Chronic exposure to lead causes disruption to energy production mechanisms and tissue damage, in particular through its binding to thiol groups and competition for zinc binding sites. We investigated the possibility of preventing the consequences of chronic lead poisoning by administration of three different doses of humic acids (HAs) into feed with the aim of establishing an effective HA dose. During the 10-week experiment, a sub-lethal dose of lead acetate was given to rats during the first 5 weeks, with continuous administration of HA over 10 weeks. Measurements were taken to determine the content of the metals Pb, Mn, Cu, Fe and Zn; the metalloid Se; and selected antioxidant markers in the heart, liver, kidney and plasma after the first, fifth and tenth weeks of experiment. The administration of lead and HAs clearly affects the redistribution of the elements and the activity of the antioxidant enzymes. This fact was particularly highlighted in the lead-only group as, within the experiment, significantly higher Pb concentrations were found only in the plasma of this group. However, in the group with 1% HA administered with lead, we observed a rise in Zn concentrations in the organs and the deposition of Fe into the liver. Decreased glutathione reductase activity in the plasma and balanced reduced glutathione concentrations indicated sufficient efficiency of redox reactions. SOD activities were among those affected most strongly, with only the 1% HA group showing no effect on heavy metal redistribution as a result of HA administration.


Effect of humic acids on lead poisoning in bones and on a subcellular level in mitochondria.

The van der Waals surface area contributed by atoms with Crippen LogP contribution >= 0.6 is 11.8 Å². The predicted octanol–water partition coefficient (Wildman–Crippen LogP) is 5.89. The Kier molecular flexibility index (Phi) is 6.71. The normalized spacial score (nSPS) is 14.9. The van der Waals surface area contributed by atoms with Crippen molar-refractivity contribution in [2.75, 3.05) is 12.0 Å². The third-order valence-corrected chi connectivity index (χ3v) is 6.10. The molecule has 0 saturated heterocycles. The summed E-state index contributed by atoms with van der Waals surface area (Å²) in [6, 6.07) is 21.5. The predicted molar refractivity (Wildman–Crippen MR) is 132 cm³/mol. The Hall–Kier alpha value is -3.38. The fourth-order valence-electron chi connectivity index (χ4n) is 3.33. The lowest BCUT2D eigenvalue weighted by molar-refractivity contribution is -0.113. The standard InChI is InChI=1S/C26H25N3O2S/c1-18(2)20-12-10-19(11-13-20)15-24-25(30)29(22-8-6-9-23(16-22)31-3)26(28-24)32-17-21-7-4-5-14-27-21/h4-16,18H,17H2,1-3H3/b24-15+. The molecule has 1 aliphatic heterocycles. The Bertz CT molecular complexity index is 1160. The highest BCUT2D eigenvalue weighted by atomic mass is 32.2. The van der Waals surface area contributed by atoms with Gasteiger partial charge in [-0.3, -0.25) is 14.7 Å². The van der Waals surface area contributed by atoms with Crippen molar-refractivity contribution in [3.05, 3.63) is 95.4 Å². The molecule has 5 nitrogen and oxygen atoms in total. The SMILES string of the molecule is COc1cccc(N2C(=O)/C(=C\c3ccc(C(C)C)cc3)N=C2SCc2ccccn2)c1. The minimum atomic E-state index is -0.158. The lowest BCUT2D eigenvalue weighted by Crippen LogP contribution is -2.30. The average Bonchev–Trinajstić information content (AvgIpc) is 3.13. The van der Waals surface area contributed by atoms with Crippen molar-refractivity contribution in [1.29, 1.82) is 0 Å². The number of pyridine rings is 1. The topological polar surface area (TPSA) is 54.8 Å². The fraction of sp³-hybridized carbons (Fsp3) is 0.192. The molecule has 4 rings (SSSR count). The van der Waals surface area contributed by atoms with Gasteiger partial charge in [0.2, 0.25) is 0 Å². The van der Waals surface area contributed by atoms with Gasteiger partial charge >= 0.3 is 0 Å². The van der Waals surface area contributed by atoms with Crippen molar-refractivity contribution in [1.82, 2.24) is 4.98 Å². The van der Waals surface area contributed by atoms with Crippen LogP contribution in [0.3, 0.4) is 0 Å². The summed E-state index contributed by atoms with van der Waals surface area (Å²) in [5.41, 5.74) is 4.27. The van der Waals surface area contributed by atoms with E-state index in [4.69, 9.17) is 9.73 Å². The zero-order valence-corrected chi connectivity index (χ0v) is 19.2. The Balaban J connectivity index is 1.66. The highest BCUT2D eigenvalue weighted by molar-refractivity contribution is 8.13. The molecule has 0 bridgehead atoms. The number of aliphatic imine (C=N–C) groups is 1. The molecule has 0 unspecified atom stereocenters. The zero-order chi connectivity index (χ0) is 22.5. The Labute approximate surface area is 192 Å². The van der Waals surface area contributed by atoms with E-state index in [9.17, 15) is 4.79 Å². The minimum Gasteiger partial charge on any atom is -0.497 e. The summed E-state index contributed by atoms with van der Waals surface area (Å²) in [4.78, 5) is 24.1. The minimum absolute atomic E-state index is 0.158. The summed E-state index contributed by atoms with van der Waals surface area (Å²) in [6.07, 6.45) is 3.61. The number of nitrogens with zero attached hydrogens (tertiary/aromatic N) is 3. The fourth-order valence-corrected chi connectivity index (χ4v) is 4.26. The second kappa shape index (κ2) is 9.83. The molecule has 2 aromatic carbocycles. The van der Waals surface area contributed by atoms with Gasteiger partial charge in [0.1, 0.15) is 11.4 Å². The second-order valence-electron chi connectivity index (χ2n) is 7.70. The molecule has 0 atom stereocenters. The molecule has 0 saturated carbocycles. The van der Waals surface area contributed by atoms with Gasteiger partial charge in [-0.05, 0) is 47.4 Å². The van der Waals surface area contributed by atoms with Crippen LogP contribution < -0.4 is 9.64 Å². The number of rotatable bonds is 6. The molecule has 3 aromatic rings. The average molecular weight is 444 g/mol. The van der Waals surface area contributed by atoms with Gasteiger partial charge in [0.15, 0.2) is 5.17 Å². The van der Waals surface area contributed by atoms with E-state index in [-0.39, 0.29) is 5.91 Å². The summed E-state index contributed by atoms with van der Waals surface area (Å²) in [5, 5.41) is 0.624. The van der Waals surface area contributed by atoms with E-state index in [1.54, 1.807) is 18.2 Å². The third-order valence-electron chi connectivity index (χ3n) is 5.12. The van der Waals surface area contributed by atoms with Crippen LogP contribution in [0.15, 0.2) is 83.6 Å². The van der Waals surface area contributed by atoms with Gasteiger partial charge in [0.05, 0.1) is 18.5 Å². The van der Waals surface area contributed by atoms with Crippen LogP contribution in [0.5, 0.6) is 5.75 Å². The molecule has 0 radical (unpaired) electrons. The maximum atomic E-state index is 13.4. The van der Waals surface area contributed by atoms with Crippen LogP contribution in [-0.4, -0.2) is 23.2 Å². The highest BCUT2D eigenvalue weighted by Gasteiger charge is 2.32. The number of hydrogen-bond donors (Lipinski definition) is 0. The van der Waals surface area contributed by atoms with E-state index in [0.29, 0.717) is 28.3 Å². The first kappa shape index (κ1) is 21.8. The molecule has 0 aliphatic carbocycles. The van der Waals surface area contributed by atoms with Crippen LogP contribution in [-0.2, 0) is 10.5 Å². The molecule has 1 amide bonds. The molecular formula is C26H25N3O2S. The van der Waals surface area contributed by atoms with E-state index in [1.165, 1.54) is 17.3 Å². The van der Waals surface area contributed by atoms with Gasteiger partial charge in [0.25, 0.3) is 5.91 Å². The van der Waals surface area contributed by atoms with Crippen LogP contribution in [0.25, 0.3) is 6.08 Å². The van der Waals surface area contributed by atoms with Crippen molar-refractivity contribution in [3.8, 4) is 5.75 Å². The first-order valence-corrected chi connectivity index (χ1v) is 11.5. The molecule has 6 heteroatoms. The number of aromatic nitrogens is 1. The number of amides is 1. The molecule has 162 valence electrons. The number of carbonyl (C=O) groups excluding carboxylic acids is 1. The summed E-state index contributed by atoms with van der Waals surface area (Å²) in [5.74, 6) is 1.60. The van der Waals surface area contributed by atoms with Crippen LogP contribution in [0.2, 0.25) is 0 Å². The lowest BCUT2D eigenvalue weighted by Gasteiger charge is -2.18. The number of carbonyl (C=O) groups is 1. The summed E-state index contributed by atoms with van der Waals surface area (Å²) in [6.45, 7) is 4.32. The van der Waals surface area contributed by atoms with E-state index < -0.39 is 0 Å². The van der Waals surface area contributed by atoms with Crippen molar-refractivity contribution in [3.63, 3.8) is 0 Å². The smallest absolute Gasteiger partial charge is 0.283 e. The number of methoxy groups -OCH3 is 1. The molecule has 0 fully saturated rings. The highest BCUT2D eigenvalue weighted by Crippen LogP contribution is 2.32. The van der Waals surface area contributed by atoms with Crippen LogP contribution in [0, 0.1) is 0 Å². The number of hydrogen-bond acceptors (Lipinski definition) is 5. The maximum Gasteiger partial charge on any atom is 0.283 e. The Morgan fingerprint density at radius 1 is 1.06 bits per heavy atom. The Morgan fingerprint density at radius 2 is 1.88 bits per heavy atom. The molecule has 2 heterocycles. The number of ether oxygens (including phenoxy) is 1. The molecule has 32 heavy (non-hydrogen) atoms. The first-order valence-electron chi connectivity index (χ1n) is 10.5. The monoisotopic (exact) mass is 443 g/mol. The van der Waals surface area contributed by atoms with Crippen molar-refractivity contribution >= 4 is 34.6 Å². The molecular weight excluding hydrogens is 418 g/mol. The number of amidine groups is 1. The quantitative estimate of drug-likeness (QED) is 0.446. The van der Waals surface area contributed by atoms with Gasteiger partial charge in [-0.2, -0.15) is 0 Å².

Humic acids (HA) are natural substances which exhibit a remarkable spectrum of health benefits, such as their role in chelation. This study aims to supplement the current knowledge on the chelating effects of HA in chronic lead intoxication in rat femurs and in liver, heart and kidney mitochondria in an experiment lasting 10weeks. Lead acetate trihydrate was administered to rats for 5weeks at a daily dose of 155.5mg/kg body weight. At the same time, rats were given three concentrations of HA, with their effect measured over the following 5weeks. Increased Pb concentrations were detected in the femur after the first week, while HA-administered groups showed a tendency towards inhibiting the increase in Pb deposition. After 5weeks, Pb concentrations dropped significantly in the HA groups. At the same time, however, other elements were redistributed, with a decrease in Se and Zn being particularly noteworthy. While an increase in Pb concentrations was found after 5weeks of Pb administration, a concentration of 1% HA resulted in the least significant increase in Pb as well as an increase/decrease in Se/Cu, respectively. In mitochondria, an increase in Pb content was detected after the first and fifth weekswith concomitant redistribution of other elements. At the end of the experiment, again in the 1% HA group, Pb concentrations remained higher only in the liver with the other elements sufficiently normalized, indicating this concentration to be useful in the treatment of Pb intoxication.